|Synchronome clocks were first made in 1900. They were known for their accuracy. The basic design called for a swinging pendulum to receive a boost of electricity, thus preventing the decay of the swing. Not only were they accurate but they were designed as master clocks. The central clock could control the time shown on clock faces in many remote locations. They were commonly used in schools and factories.
In 1921, William Hamilton Shortt, the director of the company, invented a new form of pendulum clock that used two pendulums in synchrony to measure time (Patent Number 187814). The master clock's pendulum was encased in a vacuum tube to reduce drag. It delivered an electric pulse to the pendulum of a second clock that corrected the swing much more accurately. The clocks were accurate to a millisecond per day. If you are interested in the mechanics of clocks, J E Bosschieter has great animations showing the workings of the clock. Choose your language by clicking a flag and then go to Page 10. You will need the Shockwave plug-in to view them.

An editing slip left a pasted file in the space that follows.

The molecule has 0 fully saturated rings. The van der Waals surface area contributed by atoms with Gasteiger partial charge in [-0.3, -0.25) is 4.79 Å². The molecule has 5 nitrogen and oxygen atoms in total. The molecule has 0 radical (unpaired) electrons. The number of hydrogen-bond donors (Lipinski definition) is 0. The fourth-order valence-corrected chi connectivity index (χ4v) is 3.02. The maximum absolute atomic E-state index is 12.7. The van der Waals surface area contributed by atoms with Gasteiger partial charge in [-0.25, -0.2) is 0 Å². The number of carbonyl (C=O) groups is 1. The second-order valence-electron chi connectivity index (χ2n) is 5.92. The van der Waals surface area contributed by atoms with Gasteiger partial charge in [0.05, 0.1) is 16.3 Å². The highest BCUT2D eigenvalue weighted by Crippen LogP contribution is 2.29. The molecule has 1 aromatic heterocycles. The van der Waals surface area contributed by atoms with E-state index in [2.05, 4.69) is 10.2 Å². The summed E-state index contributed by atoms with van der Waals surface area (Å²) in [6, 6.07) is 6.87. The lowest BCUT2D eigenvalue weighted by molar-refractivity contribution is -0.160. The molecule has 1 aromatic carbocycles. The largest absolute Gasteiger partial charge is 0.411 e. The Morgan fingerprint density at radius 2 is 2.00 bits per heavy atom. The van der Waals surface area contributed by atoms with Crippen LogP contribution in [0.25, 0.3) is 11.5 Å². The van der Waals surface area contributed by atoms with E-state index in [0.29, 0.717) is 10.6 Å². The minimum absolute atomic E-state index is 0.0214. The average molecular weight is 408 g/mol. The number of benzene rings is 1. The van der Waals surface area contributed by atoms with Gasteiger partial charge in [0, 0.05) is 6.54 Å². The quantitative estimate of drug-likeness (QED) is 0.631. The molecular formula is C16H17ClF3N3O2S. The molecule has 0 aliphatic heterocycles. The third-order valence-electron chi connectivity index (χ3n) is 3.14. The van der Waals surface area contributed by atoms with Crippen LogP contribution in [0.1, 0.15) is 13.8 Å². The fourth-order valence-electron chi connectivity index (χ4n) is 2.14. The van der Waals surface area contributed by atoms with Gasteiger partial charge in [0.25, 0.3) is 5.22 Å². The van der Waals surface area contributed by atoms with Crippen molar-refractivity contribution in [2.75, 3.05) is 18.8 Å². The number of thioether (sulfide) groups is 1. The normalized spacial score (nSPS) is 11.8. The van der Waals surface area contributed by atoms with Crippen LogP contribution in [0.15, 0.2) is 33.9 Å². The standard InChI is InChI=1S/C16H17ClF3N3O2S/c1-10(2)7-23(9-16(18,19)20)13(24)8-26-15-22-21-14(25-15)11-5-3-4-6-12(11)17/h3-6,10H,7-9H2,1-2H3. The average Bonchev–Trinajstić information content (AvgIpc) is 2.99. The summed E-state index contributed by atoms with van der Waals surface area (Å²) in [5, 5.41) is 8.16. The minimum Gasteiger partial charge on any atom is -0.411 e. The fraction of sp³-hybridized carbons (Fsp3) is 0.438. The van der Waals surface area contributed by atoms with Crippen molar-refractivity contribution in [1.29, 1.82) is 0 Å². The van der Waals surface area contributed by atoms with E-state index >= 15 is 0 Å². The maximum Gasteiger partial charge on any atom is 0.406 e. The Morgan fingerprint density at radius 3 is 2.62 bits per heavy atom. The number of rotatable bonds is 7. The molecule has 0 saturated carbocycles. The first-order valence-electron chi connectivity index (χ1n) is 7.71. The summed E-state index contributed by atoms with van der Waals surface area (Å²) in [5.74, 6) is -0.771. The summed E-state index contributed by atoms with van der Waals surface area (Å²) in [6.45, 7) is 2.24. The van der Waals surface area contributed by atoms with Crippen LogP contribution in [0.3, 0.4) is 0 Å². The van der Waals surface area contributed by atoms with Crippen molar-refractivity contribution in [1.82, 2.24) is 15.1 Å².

Only about 100 of the clocks were made and they were used primarily in observatories around the world. The clocks improved the accuracy of measurement in astronomy and were used into the 1950s when they were replaced with atomic clocks.
This Synchronome housed at the Beijing Ancient Observatory (古观象台) includes a second hand and a 24 hour dial.
Last update: September 2007
© Marilyn Shea, 2007